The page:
Like most people with even a passing interest in human rights, I’ve signed a fair number of Amnesty International petitions. And the latest Amnesty petition features a particularly impressive list of names — Salman Rushdie, Nawal El Saadawi, Amitav Ghosh, Martha Nussbaum, Michael Walzer, Gayatri Spivak — and on and on and on, a long list of writers, politicians, activists, lawyers, academics and journalists from around the globe, all reiterating their commitment to human rights.
However, these signatories are not endorsing a petition from Amnesty International. Rather, the "Global Petition to Amnesty International" calls upon the world’s most high-profile human rights organisation to "Restore the Integrity of Human Rights" within its own ranks. The petition is an impressive show of support for Gita Sahgal, a long-time human rights campaigner and until recently the head of Amnesty’s gender unit. Sahgal broke ranks over Amnesty’s work with British former Guantanamo inmate Moazzam Begg and his organisation, Cageprisoners.
Saghal was suspended from her position in February after an email in which she expressed her concerns to the Amnesty leadership was leaked to the media. Her supporters rallied to her defence, but earlier this month Amnesty announced that she was leaving the organisation due to "irreconcilable differences". For her part, Saghal wrote that Amnesty’s refusal to distance itself from Begg had "laid waste every achievement on women’s rights and made a mockery of the universality of human rights".
As an alleged al-Qaeda member, Begg was imprisoned without trial for three years, first in Afghanistan at the Bagram detention facility, and then in Guantanamo. Sahgal and her supporters do not dispute that Begg and other Guantanamo detainees were (and remain) entitled to Amnesty’s advocacy for victims of human rights abuse. Nor does she suggest that the testimony of former inmates should be overlooked by human rights organisations. However, she is deeply sceptical of Begg’s post-Guantanamo incarnation as a human rights campaigner and angered that Amnesty has provided him with a platform for this role.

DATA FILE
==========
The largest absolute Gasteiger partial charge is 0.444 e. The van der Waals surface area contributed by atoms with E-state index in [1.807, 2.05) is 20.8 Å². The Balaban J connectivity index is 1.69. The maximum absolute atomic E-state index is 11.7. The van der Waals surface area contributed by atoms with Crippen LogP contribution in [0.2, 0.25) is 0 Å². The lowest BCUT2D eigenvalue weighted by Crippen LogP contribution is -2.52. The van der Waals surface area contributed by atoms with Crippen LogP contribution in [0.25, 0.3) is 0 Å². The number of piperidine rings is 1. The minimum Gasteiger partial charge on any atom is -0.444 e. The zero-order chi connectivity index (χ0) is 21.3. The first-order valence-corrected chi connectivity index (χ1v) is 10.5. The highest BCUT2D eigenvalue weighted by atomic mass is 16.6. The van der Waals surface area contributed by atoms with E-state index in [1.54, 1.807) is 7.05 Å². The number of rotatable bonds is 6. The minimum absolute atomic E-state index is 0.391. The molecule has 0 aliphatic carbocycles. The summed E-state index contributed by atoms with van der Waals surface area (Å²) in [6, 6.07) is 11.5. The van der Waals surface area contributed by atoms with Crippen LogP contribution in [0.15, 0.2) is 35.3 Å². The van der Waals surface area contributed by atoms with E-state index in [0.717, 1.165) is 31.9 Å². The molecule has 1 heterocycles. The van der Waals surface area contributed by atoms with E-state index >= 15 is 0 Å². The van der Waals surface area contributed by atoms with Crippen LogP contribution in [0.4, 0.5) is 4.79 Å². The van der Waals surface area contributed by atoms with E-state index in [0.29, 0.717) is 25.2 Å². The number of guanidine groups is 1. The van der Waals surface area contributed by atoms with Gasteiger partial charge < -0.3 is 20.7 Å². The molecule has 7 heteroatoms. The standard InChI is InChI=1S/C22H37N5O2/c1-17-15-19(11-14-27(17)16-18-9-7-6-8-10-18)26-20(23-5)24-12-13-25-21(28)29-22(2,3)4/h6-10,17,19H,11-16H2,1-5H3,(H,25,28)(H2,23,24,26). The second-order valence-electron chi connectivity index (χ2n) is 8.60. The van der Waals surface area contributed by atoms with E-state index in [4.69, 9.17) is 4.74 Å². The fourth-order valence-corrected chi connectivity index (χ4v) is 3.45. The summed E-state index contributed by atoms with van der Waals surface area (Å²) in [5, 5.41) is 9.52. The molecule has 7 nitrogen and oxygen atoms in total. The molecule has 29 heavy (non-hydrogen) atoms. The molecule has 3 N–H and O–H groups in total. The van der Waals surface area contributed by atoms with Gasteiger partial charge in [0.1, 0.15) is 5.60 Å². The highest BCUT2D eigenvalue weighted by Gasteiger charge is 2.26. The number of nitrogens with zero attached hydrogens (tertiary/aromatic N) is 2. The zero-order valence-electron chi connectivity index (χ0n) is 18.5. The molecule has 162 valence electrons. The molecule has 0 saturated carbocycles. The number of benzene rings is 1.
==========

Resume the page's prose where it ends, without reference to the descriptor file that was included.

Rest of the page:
The Amnesty brand-name can be a useful tool for those attempting to bolster their human rights credentials. In 2000, the organisation asked then immigration minister Philip Ruddock to stop brandishing his Amnesty badge while performing ministerial duties that included the mandatory detention of asylum seekers. Saghal and the signatories to the Global Petition allege that Begg and Cageprisoners are similarly unworthy associates because of their links to movements such as the Taliban, and that their commitment to human rights is highly selective — defending the victims of abuse by the US and its allies, while providing tacit endorsement of abuses committed by Islamist organisations. In particular, they point to such organisations’ hostility to women’s rights.
Amnesty claims that it could find no evidence to substantiate Saghal’s allegations against Begg beyond innuendo and "guilt by association". For his part, Begg denies that he lacks respect for women, pointing out that he and his wife had opened a girls’ school under the Taliban in Afghanistan, and deflecting the conversation back to his own experience of abuses committed by the United States, describing the trauma of hearing the screams of a female detainee who his captors falsely told him was his wife.
The split between Amnesty International and Gita Sahgal highlights yet again the fraught situation for anti-racist feminists in the post 9/11 years, as they attempt to combat abuses against Muslim communities as well as within them. We were faced with this dual struggle in Australia after Sheik Hilali’s now notorious likening of immodestly dressed women to "uncovered meat" was used by the likes of John Howard and Alan Jones to characterise all Muslims as untrustworthy aliens to the Australian way of life. If Begg makes an unlikely champion of women’s rights, so did Howard. But in this war, apparently everyone’s a feminist.
In the face of abuses ranging from illegal detention to racialised media vilification, anti-racist feminists must stand up for the rights of men like Moazzam Begg and Sheik Hilali, while continuing to combat their influence within the communities that they seek to represent. It can be difficult to identify at what point someone stops being a victim and becomes a perpetrator.
But while a person must be considered guilty of a crime beyond reasonable doubt before being subjected to imprisonment, the credentials for a supposed champion of human rights must be equally well established. Begg’s association with Islamist hardliners is a long way short of adequate reason to deprive him of his liberty but it is enough to make him a questionable ally for a leading human rights organisation.
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